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Independent Clause An independent clause is a clause that can stand alone as a sentence(i., it expresses a complete thought). I like carrot cake.
An independent clause is a clause that can stand alone as a sentence (i.e., it expresses a complete thought).
1. I like carrot cake.
2. The cake burned because I forgot to take it out of the oven.
A dependent clause (or subordinate clause) is one that cannot stand alone as a complete sentence because it does not express a complete thought.
Identify/BOLD the dependent clauses in the following sentences:
3. The crew could see the whale, which had surfaced only 50 meters behind them.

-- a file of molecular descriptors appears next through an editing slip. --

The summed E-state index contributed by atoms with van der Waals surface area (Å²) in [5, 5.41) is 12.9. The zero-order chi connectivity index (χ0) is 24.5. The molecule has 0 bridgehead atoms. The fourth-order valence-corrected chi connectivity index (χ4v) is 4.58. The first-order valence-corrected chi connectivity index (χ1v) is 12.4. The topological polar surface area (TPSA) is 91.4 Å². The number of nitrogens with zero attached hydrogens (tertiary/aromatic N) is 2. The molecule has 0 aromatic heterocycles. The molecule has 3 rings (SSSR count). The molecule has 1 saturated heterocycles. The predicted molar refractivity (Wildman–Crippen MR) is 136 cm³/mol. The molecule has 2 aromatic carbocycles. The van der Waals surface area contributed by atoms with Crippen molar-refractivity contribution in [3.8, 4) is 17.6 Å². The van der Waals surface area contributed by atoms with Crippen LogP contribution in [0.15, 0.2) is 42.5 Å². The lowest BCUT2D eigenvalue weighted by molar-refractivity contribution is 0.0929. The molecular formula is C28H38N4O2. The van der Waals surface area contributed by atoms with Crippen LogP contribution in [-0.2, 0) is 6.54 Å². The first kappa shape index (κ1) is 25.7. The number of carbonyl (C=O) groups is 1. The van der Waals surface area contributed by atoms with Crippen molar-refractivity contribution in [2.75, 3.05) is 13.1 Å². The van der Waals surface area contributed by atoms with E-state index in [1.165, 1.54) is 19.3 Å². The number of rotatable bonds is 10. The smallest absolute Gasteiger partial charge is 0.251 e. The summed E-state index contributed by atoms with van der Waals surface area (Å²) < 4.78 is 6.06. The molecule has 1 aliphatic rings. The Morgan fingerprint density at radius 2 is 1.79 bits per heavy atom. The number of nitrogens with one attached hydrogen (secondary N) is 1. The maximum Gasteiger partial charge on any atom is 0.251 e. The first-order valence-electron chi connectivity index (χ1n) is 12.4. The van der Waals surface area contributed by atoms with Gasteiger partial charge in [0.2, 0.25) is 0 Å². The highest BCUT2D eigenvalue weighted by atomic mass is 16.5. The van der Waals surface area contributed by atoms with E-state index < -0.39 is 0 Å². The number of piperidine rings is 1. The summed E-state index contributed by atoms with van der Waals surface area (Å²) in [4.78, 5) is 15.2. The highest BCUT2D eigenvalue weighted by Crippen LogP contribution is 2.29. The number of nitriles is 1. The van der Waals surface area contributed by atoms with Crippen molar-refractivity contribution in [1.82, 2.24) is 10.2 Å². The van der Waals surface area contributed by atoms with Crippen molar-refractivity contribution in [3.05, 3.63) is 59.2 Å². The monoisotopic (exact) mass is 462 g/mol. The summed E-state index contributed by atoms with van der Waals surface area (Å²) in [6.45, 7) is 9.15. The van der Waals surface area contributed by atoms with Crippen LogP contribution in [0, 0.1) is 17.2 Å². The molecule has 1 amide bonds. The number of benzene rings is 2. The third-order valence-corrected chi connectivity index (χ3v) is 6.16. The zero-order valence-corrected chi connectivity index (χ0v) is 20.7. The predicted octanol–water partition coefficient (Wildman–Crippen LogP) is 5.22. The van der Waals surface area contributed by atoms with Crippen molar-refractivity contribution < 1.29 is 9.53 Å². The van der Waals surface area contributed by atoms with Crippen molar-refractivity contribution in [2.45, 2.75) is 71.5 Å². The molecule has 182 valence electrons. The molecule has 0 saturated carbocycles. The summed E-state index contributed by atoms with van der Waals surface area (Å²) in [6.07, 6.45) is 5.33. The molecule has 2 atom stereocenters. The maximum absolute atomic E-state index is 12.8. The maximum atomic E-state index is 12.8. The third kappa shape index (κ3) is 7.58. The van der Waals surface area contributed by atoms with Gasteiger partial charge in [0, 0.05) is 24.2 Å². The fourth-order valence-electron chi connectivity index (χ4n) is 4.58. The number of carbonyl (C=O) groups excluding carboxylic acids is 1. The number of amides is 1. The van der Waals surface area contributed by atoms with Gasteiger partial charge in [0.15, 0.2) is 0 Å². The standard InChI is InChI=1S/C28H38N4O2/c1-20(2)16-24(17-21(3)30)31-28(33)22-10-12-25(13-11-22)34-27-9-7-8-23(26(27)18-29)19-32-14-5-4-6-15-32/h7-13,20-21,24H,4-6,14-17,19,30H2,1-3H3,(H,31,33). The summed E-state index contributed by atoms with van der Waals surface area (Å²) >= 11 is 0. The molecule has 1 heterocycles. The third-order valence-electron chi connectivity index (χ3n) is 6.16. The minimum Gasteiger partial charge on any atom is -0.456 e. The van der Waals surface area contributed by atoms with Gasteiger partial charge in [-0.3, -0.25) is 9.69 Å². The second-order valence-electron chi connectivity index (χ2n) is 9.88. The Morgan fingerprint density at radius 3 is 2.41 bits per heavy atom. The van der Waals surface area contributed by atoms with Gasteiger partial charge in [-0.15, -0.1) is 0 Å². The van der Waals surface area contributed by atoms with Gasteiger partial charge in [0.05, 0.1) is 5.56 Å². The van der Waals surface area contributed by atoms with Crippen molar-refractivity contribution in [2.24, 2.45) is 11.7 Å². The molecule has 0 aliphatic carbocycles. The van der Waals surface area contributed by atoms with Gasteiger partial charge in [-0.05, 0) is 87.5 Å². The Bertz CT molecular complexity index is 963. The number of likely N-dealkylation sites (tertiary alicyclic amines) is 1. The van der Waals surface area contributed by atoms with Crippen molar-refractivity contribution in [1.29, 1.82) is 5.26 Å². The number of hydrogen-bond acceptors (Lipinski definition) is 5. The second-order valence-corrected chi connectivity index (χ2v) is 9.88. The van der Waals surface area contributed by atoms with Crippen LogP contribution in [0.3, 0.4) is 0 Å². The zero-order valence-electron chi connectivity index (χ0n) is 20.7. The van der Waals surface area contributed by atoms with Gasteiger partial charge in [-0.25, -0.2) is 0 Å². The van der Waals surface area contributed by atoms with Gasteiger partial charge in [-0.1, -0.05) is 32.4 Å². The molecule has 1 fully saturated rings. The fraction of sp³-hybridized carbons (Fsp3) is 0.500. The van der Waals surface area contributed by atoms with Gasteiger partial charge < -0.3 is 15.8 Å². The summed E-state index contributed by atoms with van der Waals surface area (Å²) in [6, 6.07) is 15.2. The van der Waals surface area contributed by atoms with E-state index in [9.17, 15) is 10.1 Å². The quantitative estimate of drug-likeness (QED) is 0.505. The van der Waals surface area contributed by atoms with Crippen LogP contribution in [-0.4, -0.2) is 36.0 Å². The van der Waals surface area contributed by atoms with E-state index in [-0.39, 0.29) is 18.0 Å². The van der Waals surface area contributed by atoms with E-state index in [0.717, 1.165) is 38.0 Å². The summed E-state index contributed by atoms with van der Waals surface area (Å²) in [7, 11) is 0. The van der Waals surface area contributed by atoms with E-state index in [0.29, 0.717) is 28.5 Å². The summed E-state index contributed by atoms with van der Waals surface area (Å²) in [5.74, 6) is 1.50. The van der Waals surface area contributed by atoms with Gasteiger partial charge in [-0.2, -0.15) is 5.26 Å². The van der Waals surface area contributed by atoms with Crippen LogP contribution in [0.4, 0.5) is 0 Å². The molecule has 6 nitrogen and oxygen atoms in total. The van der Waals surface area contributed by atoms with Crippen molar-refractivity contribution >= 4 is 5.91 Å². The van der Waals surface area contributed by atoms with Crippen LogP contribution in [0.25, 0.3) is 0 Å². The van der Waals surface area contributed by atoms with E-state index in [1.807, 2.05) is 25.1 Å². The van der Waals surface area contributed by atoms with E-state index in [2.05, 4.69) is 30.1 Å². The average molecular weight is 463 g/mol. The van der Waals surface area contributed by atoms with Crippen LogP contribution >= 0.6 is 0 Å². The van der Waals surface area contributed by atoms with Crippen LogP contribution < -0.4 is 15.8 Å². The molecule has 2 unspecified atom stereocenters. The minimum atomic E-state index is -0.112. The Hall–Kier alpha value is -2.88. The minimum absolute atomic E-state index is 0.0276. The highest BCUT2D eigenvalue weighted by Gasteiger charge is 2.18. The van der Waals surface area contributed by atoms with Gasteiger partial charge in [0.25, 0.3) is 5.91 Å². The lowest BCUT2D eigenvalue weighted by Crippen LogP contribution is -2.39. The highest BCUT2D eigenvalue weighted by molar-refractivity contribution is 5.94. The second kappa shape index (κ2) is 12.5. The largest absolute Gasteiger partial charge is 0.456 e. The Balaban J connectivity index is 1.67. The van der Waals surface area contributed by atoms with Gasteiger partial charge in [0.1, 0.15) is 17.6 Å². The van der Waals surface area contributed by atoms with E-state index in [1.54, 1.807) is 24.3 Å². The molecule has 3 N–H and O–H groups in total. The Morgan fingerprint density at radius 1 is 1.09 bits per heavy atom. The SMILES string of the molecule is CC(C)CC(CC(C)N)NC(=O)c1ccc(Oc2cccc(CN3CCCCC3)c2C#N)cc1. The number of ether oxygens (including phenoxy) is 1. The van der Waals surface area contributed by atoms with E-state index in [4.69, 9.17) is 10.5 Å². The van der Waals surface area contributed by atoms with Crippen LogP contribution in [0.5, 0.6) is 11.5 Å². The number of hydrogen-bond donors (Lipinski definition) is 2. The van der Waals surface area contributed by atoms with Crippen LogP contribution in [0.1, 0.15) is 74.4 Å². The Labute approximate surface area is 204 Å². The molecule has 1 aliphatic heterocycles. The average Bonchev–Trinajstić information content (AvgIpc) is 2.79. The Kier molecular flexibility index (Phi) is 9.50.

4. Do you know the butcher who went to court on Saturday?
A noun clause is a clause that plays the role of a noun. Noun clauses begin with words such as how, that, what, whatever, when, where, whether, which, whichever, who, whoever, whom, whomever, and why.
Identify/BOLD the noun clauses in the following sentences:
5. Choose a gift for whomever you want.
6. Whichever restaurant you pick is fine with me.
A relative clause is another kind of dependent clause. It has a subject and verb, but can't stand alone as a sentence. It is sometimes called an "adjective clause" because it functions like an adjective—it gives more information about a noun.
Identify/BOLD the relative clauses in the following sentences:
7. The carpets which you bought last year have gone moldy.
8. Charlie has a friend whose daughter lives in China.
An adverbial clause is a group of words which plays the role of an adverb. (Like all clauses, an adverbial clause will contain a subject and a verb.)
Identify/BOLD the adverbial clauses in the following sentences:
9. Keep hitting the drum until I tell you to stop.
10. In order to have six-pack abs, he works out at the gym.